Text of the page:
October 18, 2018
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Papa John’s Schnatter didn’t want public fight over board seat

Timothy D. Easley | AP
Timothy D. Easley | AP
Papa John's founder and CEO John Schnatter attends a meeting in Louisville, Kentucky, Oct. 18, 2017. Schnatter filed a lawsuit in Delaware's Court of Chancery asking the court to help stop what he sees as irreparable harm being done to the company. Schnatter resigned in July as Papa John’s chairman after a report that he used a racial slur during a media training session. But he remains the Louisville, Kentucky-based company’s biggest shareholder.

Papa John’s International Inc. founder John Schnatter said he didn’t fight fellow directors’ request that he step down as chairman to protect the faltering pizza-delivery chain.

Schnatter, testifying in a court fight over files related to his ouster, said he was trying to avoid more bad publicity when his colleagues requested he relinquish the chairmanship in July.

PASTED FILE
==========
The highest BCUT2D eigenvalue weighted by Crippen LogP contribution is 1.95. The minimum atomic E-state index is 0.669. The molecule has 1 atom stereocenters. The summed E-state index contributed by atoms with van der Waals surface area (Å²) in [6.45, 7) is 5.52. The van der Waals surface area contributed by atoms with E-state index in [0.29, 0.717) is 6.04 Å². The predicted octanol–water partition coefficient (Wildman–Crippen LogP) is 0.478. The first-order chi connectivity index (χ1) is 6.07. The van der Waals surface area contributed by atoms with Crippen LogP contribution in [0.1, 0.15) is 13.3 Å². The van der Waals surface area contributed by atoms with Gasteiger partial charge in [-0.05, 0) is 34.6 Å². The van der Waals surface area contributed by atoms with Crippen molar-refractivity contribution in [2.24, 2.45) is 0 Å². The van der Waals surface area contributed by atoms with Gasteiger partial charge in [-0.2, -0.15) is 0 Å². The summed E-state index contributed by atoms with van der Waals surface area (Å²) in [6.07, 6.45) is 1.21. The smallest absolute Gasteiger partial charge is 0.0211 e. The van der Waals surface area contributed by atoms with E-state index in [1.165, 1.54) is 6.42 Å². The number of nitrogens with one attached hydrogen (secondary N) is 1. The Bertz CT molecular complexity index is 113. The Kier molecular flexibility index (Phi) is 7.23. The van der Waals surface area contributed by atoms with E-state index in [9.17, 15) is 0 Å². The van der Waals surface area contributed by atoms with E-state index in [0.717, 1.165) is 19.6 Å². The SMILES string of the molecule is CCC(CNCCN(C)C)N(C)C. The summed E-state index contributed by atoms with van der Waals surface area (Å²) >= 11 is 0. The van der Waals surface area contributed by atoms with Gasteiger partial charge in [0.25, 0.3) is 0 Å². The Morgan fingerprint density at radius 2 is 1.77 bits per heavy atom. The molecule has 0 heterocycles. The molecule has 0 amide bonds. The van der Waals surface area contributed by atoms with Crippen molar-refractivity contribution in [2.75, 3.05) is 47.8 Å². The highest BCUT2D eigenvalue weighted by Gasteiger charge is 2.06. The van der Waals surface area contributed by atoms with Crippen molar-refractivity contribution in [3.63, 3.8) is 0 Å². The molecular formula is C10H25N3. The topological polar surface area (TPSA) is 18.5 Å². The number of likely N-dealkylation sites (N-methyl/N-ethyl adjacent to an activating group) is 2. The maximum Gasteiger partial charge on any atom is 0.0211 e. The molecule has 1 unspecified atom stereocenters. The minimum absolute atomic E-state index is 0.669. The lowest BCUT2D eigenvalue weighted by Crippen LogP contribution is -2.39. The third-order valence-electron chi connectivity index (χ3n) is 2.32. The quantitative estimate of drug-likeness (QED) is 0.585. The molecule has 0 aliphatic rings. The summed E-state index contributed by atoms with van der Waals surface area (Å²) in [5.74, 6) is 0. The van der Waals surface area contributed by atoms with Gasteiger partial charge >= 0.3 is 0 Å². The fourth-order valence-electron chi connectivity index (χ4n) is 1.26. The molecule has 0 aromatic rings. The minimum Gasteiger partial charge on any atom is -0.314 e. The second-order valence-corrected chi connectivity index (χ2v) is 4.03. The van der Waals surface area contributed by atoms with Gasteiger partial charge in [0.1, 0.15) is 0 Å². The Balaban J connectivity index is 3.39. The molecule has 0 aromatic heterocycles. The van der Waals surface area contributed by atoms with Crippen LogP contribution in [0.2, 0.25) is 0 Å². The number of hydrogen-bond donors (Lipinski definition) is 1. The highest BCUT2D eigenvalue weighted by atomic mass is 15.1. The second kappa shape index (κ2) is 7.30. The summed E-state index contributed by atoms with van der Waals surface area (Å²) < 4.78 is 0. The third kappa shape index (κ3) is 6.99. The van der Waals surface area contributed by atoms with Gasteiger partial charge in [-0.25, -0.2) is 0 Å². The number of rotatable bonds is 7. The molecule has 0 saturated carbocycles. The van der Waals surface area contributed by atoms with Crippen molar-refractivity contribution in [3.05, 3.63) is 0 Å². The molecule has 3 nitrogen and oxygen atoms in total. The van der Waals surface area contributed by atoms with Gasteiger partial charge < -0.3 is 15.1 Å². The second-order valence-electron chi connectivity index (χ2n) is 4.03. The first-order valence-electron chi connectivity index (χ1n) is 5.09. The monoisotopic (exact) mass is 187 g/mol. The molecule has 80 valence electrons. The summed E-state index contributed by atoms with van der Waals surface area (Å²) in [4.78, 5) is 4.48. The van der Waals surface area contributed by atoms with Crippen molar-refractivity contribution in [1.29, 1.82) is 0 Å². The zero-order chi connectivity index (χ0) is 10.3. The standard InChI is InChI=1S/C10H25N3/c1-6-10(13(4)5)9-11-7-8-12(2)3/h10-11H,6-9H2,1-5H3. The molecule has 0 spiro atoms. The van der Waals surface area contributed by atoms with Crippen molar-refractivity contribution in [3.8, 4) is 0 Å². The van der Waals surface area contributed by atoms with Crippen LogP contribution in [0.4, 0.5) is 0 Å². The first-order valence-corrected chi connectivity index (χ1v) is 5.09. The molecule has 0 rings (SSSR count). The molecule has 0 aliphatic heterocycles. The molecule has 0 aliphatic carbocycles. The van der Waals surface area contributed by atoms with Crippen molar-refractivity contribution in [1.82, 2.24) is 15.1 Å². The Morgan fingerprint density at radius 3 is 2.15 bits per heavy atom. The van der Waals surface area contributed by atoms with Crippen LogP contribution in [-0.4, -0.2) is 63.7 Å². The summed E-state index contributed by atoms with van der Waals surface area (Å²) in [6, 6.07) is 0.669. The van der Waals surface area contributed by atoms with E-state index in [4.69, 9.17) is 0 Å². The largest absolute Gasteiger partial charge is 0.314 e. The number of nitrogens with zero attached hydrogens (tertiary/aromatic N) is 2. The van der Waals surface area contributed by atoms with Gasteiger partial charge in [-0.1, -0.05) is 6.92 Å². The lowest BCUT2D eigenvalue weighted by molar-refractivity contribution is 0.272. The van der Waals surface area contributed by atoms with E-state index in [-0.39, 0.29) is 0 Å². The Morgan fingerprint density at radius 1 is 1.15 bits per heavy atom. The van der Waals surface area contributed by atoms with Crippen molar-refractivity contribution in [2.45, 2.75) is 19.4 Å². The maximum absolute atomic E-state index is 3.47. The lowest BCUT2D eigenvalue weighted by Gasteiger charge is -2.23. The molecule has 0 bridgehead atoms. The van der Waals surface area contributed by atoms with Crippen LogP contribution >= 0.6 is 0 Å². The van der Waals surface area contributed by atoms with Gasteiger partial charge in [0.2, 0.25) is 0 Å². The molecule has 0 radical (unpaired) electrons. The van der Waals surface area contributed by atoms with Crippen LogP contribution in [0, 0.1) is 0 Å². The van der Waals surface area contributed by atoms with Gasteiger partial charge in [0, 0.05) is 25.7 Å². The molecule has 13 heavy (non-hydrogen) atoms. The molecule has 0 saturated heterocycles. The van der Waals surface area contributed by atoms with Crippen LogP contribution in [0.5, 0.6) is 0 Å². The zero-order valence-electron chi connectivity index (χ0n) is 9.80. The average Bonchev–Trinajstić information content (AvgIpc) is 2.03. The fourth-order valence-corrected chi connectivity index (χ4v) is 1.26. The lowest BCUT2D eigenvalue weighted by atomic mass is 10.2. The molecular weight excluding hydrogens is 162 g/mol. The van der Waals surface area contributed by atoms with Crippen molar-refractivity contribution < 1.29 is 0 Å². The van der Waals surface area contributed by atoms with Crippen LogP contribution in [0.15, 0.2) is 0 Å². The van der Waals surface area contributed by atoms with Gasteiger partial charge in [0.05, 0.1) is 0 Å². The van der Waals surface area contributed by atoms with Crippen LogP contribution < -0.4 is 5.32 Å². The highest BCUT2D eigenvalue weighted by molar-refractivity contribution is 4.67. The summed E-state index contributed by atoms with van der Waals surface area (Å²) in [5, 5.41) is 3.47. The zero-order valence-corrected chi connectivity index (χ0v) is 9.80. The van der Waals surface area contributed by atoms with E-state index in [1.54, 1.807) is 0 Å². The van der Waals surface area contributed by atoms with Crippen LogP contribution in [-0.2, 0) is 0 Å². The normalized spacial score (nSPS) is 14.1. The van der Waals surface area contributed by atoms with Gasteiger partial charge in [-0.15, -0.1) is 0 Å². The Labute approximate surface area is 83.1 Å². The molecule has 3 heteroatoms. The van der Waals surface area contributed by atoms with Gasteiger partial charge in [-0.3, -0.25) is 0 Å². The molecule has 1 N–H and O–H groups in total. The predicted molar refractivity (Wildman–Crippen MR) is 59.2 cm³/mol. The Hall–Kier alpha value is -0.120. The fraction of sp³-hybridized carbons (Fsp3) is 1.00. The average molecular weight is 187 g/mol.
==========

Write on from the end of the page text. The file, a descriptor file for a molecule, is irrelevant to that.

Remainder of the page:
“They were going to vote me out, and I didn’t want a public fight over the chairmanship because of the crisis we were going through,” Schnatter told Delaware Chancery Court Judge Andre Bouchard Monday. The company’s founder said he sued to force current executives to hand over records related to their moves against him.

The lawsuit is part of Schnatter’s bid to return to power at the embattled pizza chain, which is struggling with declining sales and controversies related to the founder’s alleged miscues.

Schnatter used a racial slur on a media-agency call but says it was taken out of context. The company has stopped using Schnatter in its advertising.

Schnatter acknowledged in court Monday he used the slur while discussing the addition of singer Kanye West in Papa John’s advertising. “I was pushed to use that exact word and I also said I was not a racist,” Schnatter told the judge.

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